WHAT DO I NEED TO KNOW ABOUT ADVANCEMENT?
Advancement is the process by which Scouts progress from rank to rank in the Scouting program. Boy Scouting has the following ranks: Scout, Tenderfoot, Second Class, First Class, Star, Life and Eagle.
Although advancement is a key part of the Scouting program, advancement is not a race or a competition. New Scouts joining the troop can and will get lots of guidance as they develop Scouting skills and capabilities and advance in rank towards First Class.
Don’t think of advancement as something separate from your Scouting experience or lots of hard work. When you join Scouts and participate in the activities and outings (camping, hiking, troop meetings, community service activities, leadership roles) you will be advancing, by learning and demonstrating the various skills that move you towards your next rank.
All the details about advancement from Scout rank through Eagle rank can be found in the current version of the Boy Scout Handbook. Note that rank requirements were revised in 2019, so be sure you are checking the right version of the Handbook. The latest advancement requirements can also be found on the BSA website Advancement and Awards Page.
HOW TO EARN MERIT BADGES
For ranks after First Class, advancement includes both Scouting activities and merit badges. Think of merit badges as hands-on labs focused on a particular topic – with over 135 merit badges available, you can explore things that interest you: skiing, hiking, biking, medicine, electronics, photography, first aid, boating, canoeing, welding, fingerprinting, shooting sports, and more … the full list is on the BSA website Merit Badge Page.
The Spirit of Adventure Council also runs online merit badge programs.
In order to complete a merit badge, you must have a merit badge counselor. Adult volunteers will periodically volunteer to lead a merit badge class. Some Eagle-rank required badge classes are only offered infrequently - so watch your email and sign up early.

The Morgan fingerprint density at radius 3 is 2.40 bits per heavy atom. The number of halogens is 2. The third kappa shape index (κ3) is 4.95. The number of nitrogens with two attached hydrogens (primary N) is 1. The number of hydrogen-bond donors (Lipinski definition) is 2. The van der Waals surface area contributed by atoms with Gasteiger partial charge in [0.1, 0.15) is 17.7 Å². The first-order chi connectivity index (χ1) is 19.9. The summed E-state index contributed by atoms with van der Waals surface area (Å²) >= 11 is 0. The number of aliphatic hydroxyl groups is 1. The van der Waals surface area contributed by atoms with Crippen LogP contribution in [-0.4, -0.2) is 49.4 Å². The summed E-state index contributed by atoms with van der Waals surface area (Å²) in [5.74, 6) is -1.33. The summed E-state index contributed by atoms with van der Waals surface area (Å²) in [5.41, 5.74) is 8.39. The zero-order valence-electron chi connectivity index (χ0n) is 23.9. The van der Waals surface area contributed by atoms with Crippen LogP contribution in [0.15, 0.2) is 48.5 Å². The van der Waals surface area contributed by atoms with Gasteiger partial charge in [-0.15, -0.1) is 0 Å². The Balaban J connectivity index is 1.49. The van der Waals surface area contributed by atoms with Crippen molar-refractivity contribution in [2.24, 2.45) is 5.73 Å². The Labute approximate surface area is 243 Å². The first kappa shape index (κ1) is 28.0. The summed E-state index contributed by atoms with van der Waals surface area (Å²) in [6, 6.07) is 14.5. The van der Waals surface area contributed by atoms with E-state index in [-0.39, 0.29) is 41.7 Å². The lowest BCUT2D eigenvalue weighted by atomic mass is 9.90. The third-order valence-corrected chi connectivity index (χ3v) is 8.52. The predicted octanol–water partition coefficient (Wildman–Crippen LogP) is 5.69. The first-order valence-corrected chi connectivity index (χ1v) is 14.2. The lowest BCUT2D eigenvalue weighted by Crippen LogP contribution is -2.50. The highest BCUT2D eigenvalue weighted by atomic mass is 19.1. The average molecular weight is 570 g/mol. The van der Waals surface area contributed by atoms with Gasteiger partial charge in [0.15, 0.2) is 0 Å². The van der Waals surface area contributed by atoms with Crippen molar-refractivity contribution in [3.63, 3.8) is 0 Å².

For other merit badges, you can check this list of Troop 160 Merit Badge Counselors.
If you want to earn a merit badge that is not being offered as a course, you can work with the Advancement Team to:
Find an approved Merit Badge Counselor.
Get the Merit Badge Pamphlet - you can check our troop library or get one from the Scout Shop.
Download and print the specific Merit Badge Workbook. Just Google for "BSA (merit badge name) workbook."
READ the requirements. What is expected of you? What do you need to demonstrate or show?
Figure out how many days until your first meeting or class and create a schedule for yourself. Read the book, complete the worksheet and learn how to demonstrate the skill. Start practicing at home so when it is your turn, you have it down.
If you don't have everything prepared, you can always get a partial for the badge and complete it at a later time. Most important of all it to enjoy the process. Have fun!
Service to the community is an important part of Scouting. Scouts must complete one hour of service for Tenderfoot, two hours for Second Class and three hours for First Class. For Star and Life, the Scout must complete six hours for each rank. At least three of the six hours for Life must be conservation-related; this reflects an increased emphasis on environmental stewardship. Service hours must be recorded on the Troop 160 Service Hours Reporting Form and turned into the Scoutmaster.
ADDITIONAL INFORMATION FOR ADULTS
Your Scout is in charge of managing their advancement. The Scout should work with the Senior Patrol Leader, the Scoutmaster, and the Advancement Team directly. You can encourage them to stay on track, make sure they remember to join meetings, and help them learn.
In Cub Scouts the parents could sign off when Cubs finished requirements. In Boy Scouts, only a few people can approve completion of requirements. Depending on the situation, that could be the Scoutmaster, ASM, adult trip leader, SPL, Troop Guide, or Merit Badge Counselor.